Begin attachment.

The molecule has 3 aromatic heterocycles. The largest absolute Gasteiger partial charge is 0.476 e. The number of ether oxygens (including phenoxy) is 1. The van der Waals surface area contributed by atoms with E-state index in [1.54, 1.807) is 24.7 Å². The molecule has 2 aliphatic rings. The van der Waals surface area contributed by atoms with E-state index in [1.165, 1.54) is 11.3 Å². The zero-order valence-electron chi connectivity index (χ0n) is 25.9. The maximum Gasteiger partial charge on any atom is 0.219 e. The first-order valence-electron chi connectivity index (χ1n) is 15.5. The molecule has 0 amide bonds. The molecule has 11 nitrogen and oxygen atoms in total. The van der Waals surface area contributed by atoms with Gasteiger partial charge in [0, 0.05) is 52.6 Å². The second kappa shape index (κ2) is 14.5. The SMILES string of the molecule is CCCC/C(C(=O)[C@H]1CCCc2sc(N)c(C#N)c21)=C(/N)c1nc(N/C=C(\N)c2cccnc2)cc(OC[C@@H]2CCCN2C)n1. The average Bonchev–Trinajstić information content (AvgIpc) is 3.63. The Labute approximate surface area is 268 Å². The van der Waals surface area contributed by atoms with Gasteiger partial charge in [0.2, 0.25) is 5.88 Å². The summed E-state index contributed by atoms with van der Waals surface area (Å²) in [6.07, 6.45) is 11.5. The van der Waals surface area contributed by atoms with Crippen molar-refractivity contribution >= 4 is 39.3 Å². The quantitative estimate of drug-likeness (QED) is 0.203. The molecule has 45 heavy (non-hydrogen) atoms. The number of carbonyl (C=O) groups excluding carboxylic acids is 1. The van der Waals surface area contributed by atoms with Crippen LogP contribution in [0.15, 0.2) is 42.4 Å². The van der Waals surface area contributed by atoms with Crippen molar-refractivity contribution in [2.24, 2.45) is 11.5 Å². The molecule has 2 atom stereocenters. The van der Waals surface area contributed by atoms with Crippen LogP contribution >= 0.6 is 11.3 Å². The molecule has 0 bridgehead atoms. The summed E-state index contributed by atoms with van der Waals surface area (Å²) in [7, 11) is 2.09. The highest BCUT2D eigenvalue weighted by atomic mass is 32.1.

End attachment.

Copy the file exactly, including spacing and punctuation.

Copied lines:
The molecule has 3 aromatic heterocycles. The largest absolute Gasteiger partial charge is 0.476 e. The number of ether oxygens (including phenoxy) is 1. The van der Waals surface area contributed by atoms with E-state index in [1.54, 1.807) is 24.7 Å². The molecule has 2 aliphatic rings. The van der Waals surface area contributed by atoms with E-state index in [1.165, 1.54) is 11.3 Å². The zero-order valence-electron chi connectivity index (χ0n) is 25.9. The maximum Gasteiger partial charge on any atom is 0.219 e. The first-order valence-electron chi connectivity index (χ1n) is 15.5. The molecule has 0 amide bonds. The molecule has 11 nitrogen and oxygen atoms in total. The van der Waals surface area contributed by atoms with Gasteiger partial charge in [0, 0.05) is 52.6 Å². The second kappa shape index (κ2) is 14.5. The SMILES string of the molecule is CCCC/C(C(=O)[C@H]1CCCc2sc(N)c(C#N)c21)=C(/N)c1nc(N/C=C(\N)c2cccnc2)cc(OC[C@@H]2CCCN2C)n1. The average Bonchev–Trinajstić information content (AvgIpc) is 3.63. The Labute approximate surface area is 268 Å². The van der Waals surface area contributed by atoms with Gasteiger partial charge in [0.2, 0.25) is 5.88 Å². The summed E-state index contributed by atoms with van der Waals surface area (Å²) in [6.07, 6.45) is 11.5. The van der Waals surface area contributed by atoms with Crippen molar-refractivity contribution >= 4 is 39.3 Å². The quantitative estimate of drug-likeness (QED) is 0.203. The molecule has 45 heavy (non-hydrogen) atoms. The number of carbonyl (C=O) groups excluding carboxylic acids is 1. The van der Waals surface area contributed by atoms with Crippen LogP contribution in [0.15, 0.2) is 42.4 Å². The van der Waals surface area contributed by atoms with Crippen molar-refractivity contribution in [2.24, 2.45) is 11.5 Å². The molecule has 2 atom stereocenters. The van der Waals surface area contributed by atoms with Crippen LogP contribution >= 0.6 is 11.3 Å². The molecule has 0 bridgehead atoms. The summed E-state index contributed by atoms with van der Waals surface area (Å²) in [7, 11) is 2.09. The highest BCUT2D eigenvalue weighted by atomic mass is 32.1.